Apple is predominately a consumer software and hardware-designing company first, not a manufacturing powerhouse. But Cupertino is far from new to the car world. It has CarPlay, a software platform that can blend iOS apps and features with a compatible car's infotainment unit. This easy-to-use infotainment interface that works with iPhones is indicative of how Apple can extend its software and hardware ecosystem into other areas. It shows how Apple might be approaching AV development.
“I think the potential game-changing aspect Apple could bring to the AV space is the experiential/infotainment component,” said Edward Sanches, a senior analyst for automotive at Strategy Analytics. "Apple has long been a leader in UI/UX, and a truly seamless/integrated experience that syncs with user’s devices and Apple subscriptions could potentially be a game-changer, specifically in the context of a true L4/L5 autonomous vehicle.”
Apple Car: Reinventing the car through software
Apple isn’t the only company rushing to get an AV to market. So are Google, General Motors, and a handful of other companies aiming to take the driver out of driving.
For the Apple Car to separate itself from the pack, at least per Sanches’ understanding, Apple will aim to create a user interface that other companies may not be able to match. So, it’s not just getting from point-A to point-B, but it’s the experience inside the car that may define the market.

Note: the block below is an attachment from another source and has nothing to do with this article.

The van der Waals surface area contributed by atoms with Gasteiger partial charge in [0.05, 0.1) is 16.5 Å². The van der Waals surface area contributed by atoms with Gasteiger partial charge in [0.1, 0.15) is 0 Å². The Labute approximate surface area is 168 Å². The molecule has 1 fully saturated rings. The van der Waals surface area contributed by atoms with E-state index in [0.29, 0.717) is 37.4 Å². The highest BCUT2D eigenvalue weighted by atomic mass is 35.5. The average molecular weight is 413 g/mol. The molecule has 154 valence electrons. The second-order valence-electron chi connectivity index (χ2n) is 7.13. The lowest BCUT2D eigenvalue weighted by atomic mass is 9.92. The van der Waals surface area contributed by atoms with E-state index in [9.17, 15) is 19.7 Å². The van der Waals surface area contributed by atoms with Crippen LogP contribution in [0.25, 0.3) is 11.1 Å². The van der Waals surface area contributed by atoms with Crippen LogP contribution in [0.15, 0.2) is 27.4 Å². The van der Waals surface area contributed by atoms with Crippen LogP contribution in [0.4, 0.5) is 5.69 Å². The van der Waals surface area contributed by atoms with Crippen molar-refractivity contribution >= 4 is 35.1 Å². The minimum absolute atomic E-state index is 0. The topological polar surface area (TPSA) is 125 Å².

“Automation and electrification mean that cars are becoming mechanically simpler software-dependent transportation devices,” said Avi Greengart, founder and lead analyst at Techsponential. “In that world, Apple seems like a more natural ‘auto’ provider than today’s engine and coach builders we call manufacturers.”
If this is where the future of transportation is heading, then cars will be nothing more than flat platforms with large battery packs and electric motors. When companies aren’t competing over engine sizes and 0-60 times, then the differentiating factor will be the software experience AVs can offer.
It’s because of this software-first approach that Apple isn’t creating a battery factory in California or an assembly plant in Detroit. Even with the iPhone, Apple continues to partner with manufacturing companies like Foxconn. While the rumors regarding Kia may have fizzled out, Apple will clearly want to partner with an automotive manufacturer to bring its car to market. And given Apple’s intensive quality control standards, it would have to be a company with a reputation of turning in premium machines.